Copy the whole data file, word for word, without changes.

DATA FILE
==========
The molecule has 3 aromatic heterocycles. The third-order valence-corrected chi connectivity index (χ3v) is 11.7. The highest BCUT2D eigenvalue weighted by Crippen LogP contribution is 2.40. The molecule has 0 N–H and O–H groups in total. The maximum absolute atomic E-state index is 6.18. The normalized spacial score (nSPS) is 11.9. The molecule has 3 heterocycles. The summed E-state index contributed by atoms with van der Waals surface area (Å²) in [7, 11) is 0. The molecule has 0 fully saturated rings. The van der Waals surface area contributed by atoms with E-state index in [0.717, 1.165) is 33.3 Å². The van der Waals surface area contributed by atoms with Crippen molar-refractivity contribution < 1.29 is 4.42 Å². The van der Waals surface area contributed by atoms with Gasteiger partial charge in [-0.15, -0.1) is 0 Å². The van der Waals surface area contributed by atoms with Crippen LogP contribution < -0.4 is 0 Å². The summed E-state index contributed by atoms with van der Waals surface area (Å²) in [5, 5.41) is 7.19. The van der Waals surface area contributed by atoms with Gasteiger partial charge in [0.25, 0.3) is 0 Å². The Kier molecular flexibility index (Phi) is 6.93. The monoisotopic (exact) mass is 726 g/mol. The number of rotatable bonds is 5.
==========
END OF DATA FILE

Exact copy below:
The molecule has 3 aromatic heterocycles. The third-order valence-corrected chi connectivity index (χ3v) is 11.7. The highest BCUT2D eigenvalue weighted by Crippen LogP contribution is 2.40. The molecule has 0 N–H and O–H groups in total. The maximum absolute atomic E-state index is 6.18. The normalized spacial score (nSPS) is 11.9. The molecule has 3 heterocycles. The summed E-state index contributed by atoms with van der Waals surface area (Å²) in [7, 11) is 0. The molecule has 0 fully saturated rings. The van der Waals surface area contributed by atoms with E-state index in [0.717, 1.165) is 33.3 Å². The van der Waals surface area contributed by atoms with Crippen molar-refractivity contribution < 1.29 is 4.42 Å². The van der Waals surface area contributed by atoms with Gasteiger partial charge in [-0.15, -0.1) is 0 Å². The van der Waals surface area contributed by atoms with Crippen LogP contribution < -0.4 is 0 Å². The summed E-state index contributed by atoms with van der Waals surface area (Å²) in [5, 5.41) is 7.19. The van der Waals surface area contributed by atoms with Gasteiger partial charge in [0.25, 0.3) is 0 Å². The Kier molecular flexibility index (Phi) is 6.93. The monoisotopic (exact) mass is 726 g/mol. The number of rotatable bonds is 5.